F1. Please review the Reading. What does this story of Abraham’s hospitality signify? What part of the story is most meaningful to you? Why? Why do you think God intervened in human history? Does the fact that there were three men have any significance?
F2. Do you think Abraham did too much in welcoming the three men? What determines your degree of hospitality?
S1. “I am filling up what is lacking in the afflictions of Christ on behalf of his body.” Where is this “lack”? What happens to people when they unite their suffering with Christ’s for other people?
S2. Does knowing Christianity as a religion change your attitude toward suffering for others with Christ? What might your attitude be (concerning suffering with him for others) if you might know Christ as a real person?
G1. Are you Martha or Mary? Are you a dash of each? Would you be agitated with Mary for not pitching in? If you were Martha what would you have done differently? Is it possible to be contemplative and active in ministry at the same time? How?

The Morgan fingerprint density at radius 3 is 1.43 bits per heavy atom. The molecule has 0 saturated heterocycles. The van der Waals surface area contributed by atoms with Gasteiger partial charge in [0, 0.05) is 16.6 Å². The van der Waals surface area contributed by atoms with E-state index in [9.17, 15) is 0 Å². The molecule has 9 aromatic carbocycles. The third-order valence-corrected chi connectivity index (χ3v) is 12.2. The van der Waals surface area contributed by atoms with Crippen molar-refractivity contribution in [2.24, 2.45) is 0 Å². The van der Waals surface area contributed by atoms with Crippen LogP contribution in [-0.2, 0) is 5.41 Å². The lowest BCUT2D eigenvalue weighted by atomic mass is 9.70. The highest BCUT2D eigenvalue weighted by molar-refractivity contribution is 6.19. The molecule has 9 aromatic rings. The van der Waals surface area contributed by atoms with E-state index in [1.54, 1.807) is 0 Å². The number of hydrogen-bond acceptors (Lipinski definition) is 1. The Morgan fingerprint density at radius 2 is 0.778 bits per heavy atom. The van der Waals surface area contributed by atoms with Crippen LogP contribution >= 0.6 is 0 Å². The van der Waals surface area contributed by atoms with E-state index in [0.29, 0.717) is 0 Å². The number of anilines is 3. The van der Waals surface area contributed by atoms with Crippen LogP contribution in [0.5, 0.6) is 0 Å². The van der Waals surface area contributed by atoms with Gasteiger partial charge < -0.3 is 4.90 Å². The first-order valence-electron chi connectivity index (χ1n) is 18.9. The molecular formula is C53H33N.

G2. Was Martha wrong and Mary right? Which one is an example of ministry to others? Which is an example of the root of ministry? If they are both right, what does Pope Francis say was the reason for the reprimand?
It is important to understand that this is not the contrast between two attitudes: listening to the word of the Lord in contemplation, and practical service to others. They are not two opposing attitudes, but, on the contrary, they are two essential aspects of our Christian life, aspects that should never be separated, but lived in profound unity and harmony. …
Why is Martha rebuked, even if gently, by Jesus? Because she considered only what she was doing essential, because she was too self-absorbed and preoccupied by things. … For a Christian, the works of service and charity are never detached from the main source of all our actions: listening to the Word of the Lord, being, like Mary, at the feet of Jesus, in the attitude of the disciple.
And this is why Martha is reprimanded.
July 21, 2013: Pope Francis,
Like Martha and Mary, Christians Need Contemplation and Service
**From Saint Louis University